Individuals who are in recognizable positions of money and power are more likely to have enablers who facilitate their capability to become highly functioning addicts. The greatest disadvantage is that many high-functioning addicts become consumed by the enabling process so much so that have a difficult time taking their actual recovery seriously. Therefore, they continue with their high-functioning addict common traits until they completely perish from their addiction. 

Is Recovery More Difficult For High-Functioning Addicts?

Recovery is a possible concept for a struggling addict whether that is drugs, alcohol, or substance abuse. It’s important to understand that for high-functioning addicts, recovery is also attainable. The challenge for high-functioning addicts lies in the part that these individuals are indeed high-functioning and that alone seems to contradict the need for specialized treatment. An addict can’t continue to function without assistance because addiction does not improve nor does it vanish on its own.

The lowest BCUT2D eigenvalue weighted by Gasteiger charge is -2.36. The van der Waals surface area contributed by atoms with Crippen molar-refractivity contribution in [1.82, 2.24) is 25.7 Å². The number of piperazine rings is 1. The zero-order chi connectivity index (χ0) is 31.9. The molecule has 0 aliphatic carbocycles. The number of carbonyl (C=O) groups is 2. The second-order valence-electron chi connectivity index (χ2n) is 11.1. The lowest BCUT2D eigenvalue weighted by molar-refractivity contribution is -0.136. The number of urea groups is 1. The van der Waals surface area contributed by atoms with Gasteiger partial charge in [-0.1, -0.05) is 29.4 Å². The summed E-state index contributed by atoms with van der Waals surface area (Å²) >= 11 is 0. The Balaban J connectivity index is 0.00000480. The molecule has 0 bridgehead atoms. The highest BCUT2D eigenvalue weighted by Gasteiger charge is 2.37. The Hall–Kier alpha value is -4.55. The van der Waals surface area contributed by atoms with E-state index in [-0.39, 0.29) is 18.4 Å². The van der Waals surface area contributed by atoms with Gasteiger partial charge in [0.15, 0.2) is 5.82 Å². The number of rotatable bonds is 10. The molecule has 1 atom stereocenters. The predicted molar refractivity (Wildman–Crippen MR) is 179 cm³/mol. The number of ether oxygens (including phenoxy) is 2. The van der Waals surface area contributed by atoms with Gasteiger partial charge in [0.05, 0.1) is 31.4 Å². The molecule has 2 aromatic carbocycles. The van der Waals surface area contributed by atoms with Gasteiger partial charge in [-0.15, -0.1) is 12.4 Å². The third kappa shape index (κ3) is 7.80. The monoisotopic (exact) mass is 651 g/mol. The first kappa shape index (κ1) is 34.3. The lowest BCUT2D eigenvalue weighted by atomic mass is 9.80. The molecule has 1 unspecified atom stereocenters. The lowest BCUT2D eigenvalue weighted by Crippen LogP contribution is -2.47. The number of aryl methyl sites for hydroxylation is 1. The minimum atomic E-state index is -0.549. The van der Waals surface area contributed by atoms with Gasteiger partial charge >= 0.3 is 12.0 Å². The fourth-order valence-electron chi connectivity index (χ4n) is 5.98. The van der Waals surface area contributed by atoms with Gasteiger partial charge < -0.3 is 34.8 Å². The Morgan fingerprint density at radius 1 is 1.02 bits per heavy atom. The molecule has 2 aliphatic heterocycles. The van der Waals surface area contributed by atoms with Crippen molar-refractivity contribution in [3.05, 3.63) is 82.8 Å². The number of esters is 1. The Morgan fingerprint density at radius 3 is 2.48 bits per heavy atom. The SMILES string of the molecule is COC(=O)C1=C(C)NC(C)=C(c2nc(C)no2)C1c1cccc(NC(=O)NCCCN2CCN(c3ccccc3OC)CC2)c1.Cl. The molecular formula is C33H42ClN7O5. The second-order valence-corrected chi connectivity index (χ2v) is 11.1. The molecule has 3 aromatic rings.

Individuals might be able to resume the facade lifestyle only for so long until the inescapable addiction evolution demands its rightful place at the front seat of your life. You can only act as normal and present a perfect life until it catches up to you. As time goes on, fundamental elements of your life will begin to spiral out of control, and that’s usually when the window of opportunity for a fresh start will present itself. 

It’s not unlikely for a high-functioning addict to not accept that they need help in the first place. Eventually, it starts to get more challenging for the individual to maintain their double life. When the people have enablers despite the past in rehab, it might make it more challenging accepting help. This is because the individual had to go through rehab, relapse, and acquire the same enablement and support to continue the functioning process.